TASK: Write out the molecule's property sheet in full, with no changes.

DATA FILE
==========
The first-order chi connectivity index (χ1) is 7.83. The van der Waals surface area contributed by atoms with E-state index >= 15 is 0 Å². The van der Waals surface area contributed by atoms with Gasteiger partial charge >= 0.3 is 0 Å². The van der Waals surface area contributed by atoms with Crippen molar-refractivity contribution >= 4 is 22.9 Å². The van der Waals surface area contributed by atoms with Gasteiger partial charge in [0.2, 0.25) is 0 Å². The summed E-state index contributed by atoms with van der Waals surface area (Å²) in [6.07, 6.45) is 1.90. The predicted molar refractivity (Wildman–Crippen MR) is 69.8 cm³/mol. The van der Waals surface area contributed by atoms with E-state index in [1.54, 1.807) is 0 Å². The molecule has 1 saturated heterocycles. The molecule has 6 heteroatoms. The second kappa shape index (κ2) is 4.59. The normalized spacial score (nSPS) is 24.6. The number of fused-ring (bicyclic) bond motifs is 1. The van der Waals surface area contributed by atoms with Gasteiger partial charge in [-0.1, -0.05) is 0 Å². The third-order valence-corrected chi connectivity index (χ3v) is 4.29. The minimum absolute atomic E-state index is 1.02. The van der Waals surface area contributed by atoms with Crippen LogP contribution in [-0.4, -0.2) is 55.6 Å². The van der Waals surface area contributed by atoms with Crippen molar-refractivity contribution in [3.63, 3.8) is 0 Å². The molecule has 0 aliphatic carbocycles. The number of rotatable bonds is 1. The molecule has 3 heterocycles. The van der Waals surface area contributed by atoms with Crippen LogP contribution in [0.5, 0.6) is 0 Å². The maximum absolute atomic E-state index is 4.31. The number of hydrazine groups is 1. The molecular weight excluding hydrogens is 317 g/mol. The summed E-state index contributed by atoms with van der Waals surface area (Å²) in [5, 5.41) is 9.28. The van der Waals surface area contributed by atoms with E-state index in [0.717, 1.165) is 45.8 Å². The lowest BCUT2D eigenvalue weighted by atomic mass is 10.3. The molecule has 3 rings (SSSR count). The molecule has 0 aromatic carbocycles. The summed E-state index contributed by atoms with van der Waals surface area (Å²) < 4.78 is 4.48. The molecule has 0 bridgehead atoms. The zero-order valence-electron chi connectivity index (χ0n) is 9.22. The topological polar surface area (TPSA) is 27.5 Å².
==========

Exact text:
The first-order chi connectivity index (χ1) is 7.83. The van der Waals surface area contributed by atoms with E-state index >= 15 is 0 Å². The van der Waals surface area contributed by atoms with Gasteiger partial charge >= 0.3 is 0 Å². The van der Waals surface area contributed by atoms with Crippen molar-refractivity contribution >= 4 is 22.9 Å². The van der Waals surface area contributed by atoms with Gasteiger partial charge in [0.2, 0.25) is 0 Å². The summed E-state index contributed by atoms with van der Waals surface area (Å²) in [6.07, 6.45) is 1.90. The predicted molar refractivity (Wildman–Crippen MR) is 69.8 cm³/mol. The van der Waals surface area contributed by atoms with E-state index in [1.54, 1.807) is 0 Å². The molecule has 1 saturated heterocycles. The molecule has 6 heteroatoms. The second kappa shape index (κ2) is 4.59. The normalized spacial score (nSPS) is 24.6. The number of fused-ring (bicyclic) bond motifs is 1. The van der Waals surface area contributed by atoms with Gasteiger partial charge in [-0.1, -0.05) is 0 Å². The third-order valence-corrected chi connectivity index (χ3v) is 4.29. The minimum absolute atomic E-state index is 1.02. The van der Waals surface area contributed by atoms with Crippen LogP contribution in [-0.4, -0.2) is 55.6 Å². The van der Waals surface area contributed by atoms with Crippen molar-refractivity contribution in [3.63, 3.8) is 0 Å². The molecule has 0 aliphatic carbocycles. The number of rotatable bonds is 1. The molecule has 3 heterocycles. The van der Waals surface area contributed by atoms with Crippen LogP contribution in [0.5, 0.6) is 0 Å². The maximum absolute atomic E-state index is 4.31. The number of hydrazine groups is 1. The molecular weight excluding hydrogens is 317 g/mol. The summed E-state index contributed by atoms with van der Waals surface area (Å²) in [5, 5.41) is 9.28. The van der Waals surface area contributed by atoms with E-state index in [0.717, 1.165) is 45.8 Å². The lowest BCUT2D eigenvalue weighted by atomic mass is 10.3. The molecule has 3 rings (SSSR count). The molecule has 0 aromatic carbocycles. The summed E-state index contributed by atoms with van der Waals surface area (Å²) < 4.78 is 4.48. The molecule has 0 bridgehead atoms. The zero-order valence-electron chi connectivity index (χ0n) is 9.22. The topological polar surface area (TPSA) is 27.5 Å².